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Sounds from the Other Side: Popular Music and Gender

February 7, 2020

Elliot Powell stands in front of a mural of Prince.

Elliot Powell stands in front of a mural of Prince.
Photo by Gavin Schuster, Backpack student

American studies Professor Elliott Powell began his exploration of music as an elementary schooler when he researched a music legend for a Black History Month project. “I went to the library and read up on Duke Ellington—as much as you could as a seven-year-old—and I was just really fascinated by him and his work and everything that people have written about him,” says Powell. His interest in the famous American jazz artist prompted him to pursue his own musical training through piano lessons.

Powell studied history in college, and his continued interest in music led him to take a class on the social and cultural analysis of music. The class reshaped his thinking, and a paper that he wrote was the starting point for his dissertation and forthcoming book, Sounds from the Other Side: Afro-South Asian Collaborative Sounds in Black Popular Music.

The Other Side of Popular Music

Powell studies the cultural and political implications of music through the intersections of race, gender, and sexuality. His most recent project focuses on combinations of South Asian music and Black popular music from the 1960s to the present. His project is essentially a genealogy of music that incorporated South Asian sounds. He looks at songs by American jazz artists like Miles Davis and John Coltrane as well as modern hip-hop artists like Timbaland and Missy Elliott.

Powell looks for how gender and sexuality dynamics are expressed within these musical collaborations. He examines the gender and sexuality of the artists and consumers and how they operate both within the music and in the broader political, cultural, and societal context. His training in feminist theory and queer theory informs how he examines issues like the representation of LGBTQ people or how gender and sexuality influence where the music gets played and who listens to it. Ultimately, through interviews, archival research, and music analysis, Powell’s book illustrates how people like Miles Davis and Missy Elliott worked with South Asian artists and culture in ways that help listeners imagine a world of cross-racial solidarity and transformative LGBTQ politics.

Powell does not see his research as asking whether gender and sexuality play a role in the life of these collaborations. Instead, he wants to describe exactly how those factors impact the music. He believes these effects are key to understanding the larger meaning of all music. “Even if it's not intentional, the kind of context in which music gets released and produced is very much embedded and tied and entwined with the social, the cultural, and the political,” Powell explains.

An Interdisciplinary Approach

In his research, Powell uses methods such as personal interviews, close reading, musical analysis, and archival research. Interdisciplinary research is integral to how he explores the interactions of cultural dynamics and music. 

“American studies understands that the world is incredibly complex, and therefore cannot actually be approached through one particular tool,” says Powell. American studies supports interdisciplinary research in a way that is not limited to a few traditional methodologies. Researchers within the department can explore everything from popular music to food to oceans, and they are all tied together by the understanding that these topics have social, cultural, and political importance.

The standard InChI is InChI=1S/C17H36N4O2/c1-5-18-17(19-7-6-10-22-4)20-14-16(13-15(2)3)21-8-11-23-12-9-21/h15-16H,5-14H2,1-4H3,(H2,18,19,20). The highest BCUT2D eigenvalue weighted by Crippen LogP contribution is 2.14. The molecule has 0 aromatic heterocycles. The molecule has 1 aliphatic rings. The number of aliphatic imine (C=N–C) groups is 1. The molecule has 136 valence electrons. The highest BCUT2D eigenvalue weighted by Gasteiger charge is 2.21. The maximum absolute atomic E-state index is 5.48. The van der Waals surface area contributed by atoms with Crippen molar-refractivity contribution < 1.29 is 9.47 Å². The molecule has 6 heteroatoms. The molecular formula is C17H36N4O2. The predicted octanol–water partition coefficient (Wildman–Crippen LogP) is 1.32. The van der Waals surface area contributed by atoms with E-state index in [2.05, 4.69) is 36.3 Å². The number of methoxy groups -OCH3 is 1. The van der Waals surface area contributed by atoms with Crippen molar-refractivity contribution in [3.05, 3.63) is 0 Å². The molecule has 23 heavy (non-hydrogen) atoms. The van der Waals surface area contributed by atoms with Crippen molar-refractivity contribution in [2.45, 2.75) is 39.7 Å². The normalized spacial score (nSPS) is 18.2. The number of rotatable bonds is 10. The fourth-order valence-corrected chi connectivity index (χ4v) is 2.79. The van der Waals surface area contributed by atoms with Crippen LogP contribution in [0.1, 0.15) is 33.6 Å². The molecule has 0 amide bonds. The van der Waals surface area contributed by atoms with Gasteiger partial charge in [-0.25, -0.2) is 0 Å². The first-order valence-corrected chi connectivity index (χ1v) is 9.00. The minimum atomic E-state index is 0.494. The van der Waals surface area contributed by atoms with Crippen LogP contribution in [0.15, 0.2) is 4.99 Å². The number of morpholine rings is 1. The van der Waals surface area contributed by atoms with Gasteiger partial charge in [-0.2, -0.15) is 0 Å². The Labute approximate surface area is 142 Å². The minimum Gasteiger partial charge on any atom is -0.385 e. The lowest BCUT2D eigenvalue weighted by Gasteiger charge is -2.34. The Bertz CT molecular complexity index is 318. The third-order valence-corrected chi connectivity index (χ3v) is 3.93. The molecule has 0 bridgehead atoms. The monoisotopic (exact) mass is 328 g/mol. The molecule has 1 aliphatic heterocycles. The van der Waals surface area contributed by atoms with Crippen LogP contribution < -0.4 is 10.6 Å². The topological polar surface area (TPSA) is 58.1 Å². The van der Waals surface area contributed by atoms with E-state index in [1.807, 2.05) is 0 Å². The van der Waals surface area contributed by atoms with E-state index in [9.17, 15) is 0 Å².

Powell’s research on Black popular artists, Asian American music, and gender and sexuality benefits greatly from the interdisciplinary nature of the American Studies department. Powell is also affiliated with both the Asian American Studies Program and the Gender, Women, and Sexuality Studies department. His dedication to these disciplines gives his research a fullness that helps us to see the music in a different light. 

The interdisciplinary tools of American studies make the application of its research interdisciplinary as well. For example, Powell says that because his research draws from multiple fields, it can be presented at a variety of different conferences and symposiums. All of his projects have the potential to be incredibly valuable in many departments and highly visible because of their wide reach. Powell’s research further informs the fields of American history, and music through a queer, black cultural studies lens, and has been presented at conferences centered around fields like social justice.

Teaching to Learn

Powell’s other research projects follow the theme of identifying the social, cultural, and political aspects of popular music. One of his upcoming projects is about music and sex culture in Minneapolis during the 1980s. This research specifically looks at local music legend Prince. The research is inspired by a class that he teaches called Prince, Porn and Public Space. Powell explains that his research and teaching are closely related. 

“For me, I can't separate them. They’re always going to be in conversation [with each other], and they help me understand new things,” he says. Powell learns from the materials that he assigns in classes, and he tries to teach in a way that he would have wanted as a student. Powell wants his students to realize that there are infinite ways to listen to music. Much like in his research, Powell wants to encourage others to understand the complex meaning that music carries so that they can hear it in a new way.

This story was written by an undergraduate student in Backpack. Meet the team.